An excerpt from
It was Thursday afternoon. Mercedes, Manny and I had just tumbled out of the school bus and were walking down Uncle Sid's driveway. Mercedes stopped in her tracks and let out an ear-splitting scream; so shrill, so piercing, that Patti, the school bus driver, scrambled out of the bus and ran down the driveway, waving a giant crowbar. "What? What?"
By then I'd spotted Junior's car parked next to the trailer. I told Patti, "It's nothing. Mercedes gets a little excited when Junior's in town."
Mercedes, in fact, was sprinting toward her house, no doubt to collect every ambulatory member of her extended family so Junior could autograph their body parts. Manny just grinned and shook his head.
Patti inhaled sharply. "Junior's here?" She fluffed her blond ponytail, gazing back and forth between Junior's car and the school bus, like she was trying to choose which way to run. Finally, she sighed and waved her crowbar in farewell. Before she headed for the bus, she said, "Tell Junior I said, 'hey.'" I promised I would.
As I approached, Junior stepped out of the car and leaned against it, arms folded across his chest. My plan was to scurry down the driveway and pull him inside the trailer, before the clamoring hordes descended. But then I hear Mama Trujillo shriek, which, by the way, was an exact replica of her daughter's, only louder, higher and longer. Mama was one of Junior's biggest fans. I couldn't help but smile as she tore out of Uncle Sid's house, apron flapping, chattering a mile a minute in Spanish.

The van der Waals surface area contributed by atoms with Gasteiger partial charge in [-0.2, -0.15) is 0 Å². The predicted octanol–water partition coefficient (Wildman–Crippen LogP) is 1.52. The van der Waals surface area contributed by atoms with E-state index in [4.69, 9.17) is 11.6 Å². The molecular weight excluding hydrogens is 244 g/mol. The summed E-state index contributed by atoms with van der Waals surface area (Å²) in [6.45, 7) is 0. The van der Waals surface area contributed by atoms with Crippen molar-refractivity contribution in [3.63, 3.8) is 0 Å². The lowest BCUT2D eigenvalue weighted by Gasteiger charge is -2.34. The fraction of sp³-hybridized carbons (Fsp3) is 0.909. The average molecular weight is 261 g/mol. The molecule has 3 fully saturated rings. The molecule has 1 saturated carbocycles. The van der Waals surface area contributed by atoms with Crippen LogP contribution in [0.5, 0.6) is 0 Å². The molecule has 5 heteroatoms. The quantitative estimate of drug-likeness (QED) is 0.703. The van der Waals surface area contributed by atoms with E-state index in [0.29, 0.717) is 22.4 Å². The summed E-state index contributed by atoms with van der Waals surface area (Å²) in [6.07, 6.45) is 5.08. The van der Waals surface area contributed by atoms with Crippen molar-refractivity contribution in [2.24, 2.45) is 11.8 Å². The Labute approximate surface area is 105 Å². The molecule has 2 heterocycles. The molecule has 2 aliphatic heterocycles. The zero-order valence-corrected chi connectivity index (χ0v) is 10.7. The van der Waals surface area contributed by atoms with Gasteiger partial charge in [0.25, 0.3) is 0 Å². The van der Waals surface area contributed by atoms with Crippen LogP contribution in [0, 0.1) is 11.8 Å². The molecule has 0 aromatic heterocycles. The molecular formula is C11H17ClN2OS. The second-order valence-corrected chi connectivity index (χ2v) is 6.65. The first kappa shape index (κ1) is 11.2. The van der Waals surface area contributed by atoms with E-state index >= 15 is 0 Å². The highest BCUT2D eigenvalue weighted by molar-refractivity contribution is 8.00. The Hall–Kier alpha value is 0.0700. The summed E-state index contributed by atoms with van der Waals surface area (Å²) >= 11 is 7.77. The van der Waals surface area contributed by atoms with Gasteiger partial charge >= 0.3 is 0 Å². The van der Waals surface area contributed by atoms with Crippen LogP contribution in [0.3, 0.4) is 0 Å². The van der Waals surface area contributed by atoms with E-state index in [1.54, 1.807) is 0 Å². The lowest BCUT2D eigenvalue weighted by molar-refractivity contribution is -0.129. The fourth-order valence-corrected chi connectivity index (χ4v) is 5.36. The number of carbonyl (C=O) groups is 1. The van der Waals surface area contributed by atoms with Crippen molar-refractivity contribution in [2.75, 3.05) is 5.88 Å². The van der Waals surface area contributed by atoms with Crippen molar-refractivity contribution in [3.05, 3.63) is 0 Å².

Junior moved away from the car, opened his arms wide and wrapped her up in a big hug. Since my plan was already screwed, I slowed to a stroll. Turned out to be a good decision. Otherwise, I'd have been trampled by the rest of the Trujillo family, including Grandma Maria Anna Lucita.
I stood at the edge of the crowd, while Junior flashed his famous smile and wrote his name on arms, necks, hands, ankles and Mama's apron. After dropping a kiss atop Grandma's snowy, white head, he caught my eye and mouthed the word, "Help."
Mercedes was over the moon. She clapped her hands and jumped up and down. "Okay, okay, we get it. You want to be alone." She added something in Spanish that caused Junior to grin and the rest of the crowd to burst into raucous laughter.
I narrowed my eyes at Mercedes and asked Junior, "What did she say?"
Junior gave me a wink and saluted the crowd. "See ya later, amigos."
Once I got him inside, I shut the door and slipped out of my backpack and coat.
Junior placed his hands on my shoulders and said, simply, "Emerson."
"Hi," I said softly. "I'm glad you're home."